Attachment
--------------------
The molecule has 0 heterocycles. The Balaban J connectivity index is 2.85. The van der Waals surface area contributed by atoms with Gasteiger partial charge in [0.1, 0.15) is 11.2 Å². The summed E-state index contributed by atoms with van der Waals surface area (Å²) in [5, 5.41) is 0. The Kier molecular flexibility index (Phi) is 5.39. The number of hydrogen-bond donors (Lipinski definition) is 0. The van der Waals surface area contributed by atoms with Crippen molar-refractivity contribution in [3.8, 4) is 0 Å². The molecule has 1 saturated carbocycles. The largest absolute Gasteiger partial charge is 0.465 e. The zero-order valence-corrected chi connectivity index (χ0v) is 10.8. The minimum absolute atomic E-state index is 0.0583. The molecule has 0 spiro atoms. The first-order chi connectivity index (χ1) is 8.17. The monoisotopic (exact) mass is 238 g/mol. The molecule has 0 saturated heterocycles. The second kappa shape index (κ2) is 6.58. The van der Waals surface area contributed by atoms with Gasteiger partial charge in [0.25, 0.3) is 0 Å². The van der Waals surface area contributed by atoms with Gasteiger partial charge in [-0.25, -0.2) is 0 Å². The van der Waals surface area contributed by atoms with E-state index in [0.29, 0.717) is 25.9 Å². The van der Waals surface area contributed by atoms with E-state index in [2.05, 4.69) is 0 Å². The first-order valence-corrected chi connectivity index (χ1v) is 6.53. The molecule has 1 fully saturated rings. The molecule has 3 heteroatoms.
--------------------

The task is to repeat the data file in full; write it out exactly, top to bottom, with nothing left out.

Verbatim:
The molecule has 0 heterocycles. The Balaban J connectivity index is 2.85. The van der Waals surface area contributed by atoms with Gasteiger partial charge in [0.1, 0.15) is 11.2 Å². The summed E-state index contributed by atoms with van der Waals surface area (Å²) in [5, 5.41) is 0. The Kier molecular flexibility index (Phi) is 5.39. The number of hydrogen-bond donors (Lipinski definition) is 0. The van der Waals surface area contributed by atoms with Crippen molar-refractivity contribution in [3.8, 4) is 0 Å². The molecule has 1 saturated carbocycles. The largest absolute Gasteiger partial charge is 0.465 e. The zero-order valence-corrected chi connectivity index (χ0v) is 10.8. The minimum absolute atomic E-state index is 0.0583. The molecule has 0 spiro atoms. The first-order chi connectivity index (χ1) is 8.17. The monoisotopic (exact) mass is 238 g/mol. The molecule has 0 saturated heterocycles. The second kappa shape index (κ2) is 6.58. The van der Waals surface area contributed by atoms with Gasteiger partial charge in [0.25, 0.3) is 0 Å². The van der Waals surface area contributed by atoms with Gasteiger partial charge in [-0.25, -0.2) is 0 Å². The van der Waals surface area contributed by atoms with E-state index in [0.29, 0.717) is 25.9 Å². The van der Waals surface area contributed by atoms with E-state index in [2.05, 4.69) is 0 Å². The first-order valence-corrected chi connectivity index (χ1v) is 6.53. The molecule has 1 fully saturated rings. The molecule has 3 heteroatoms.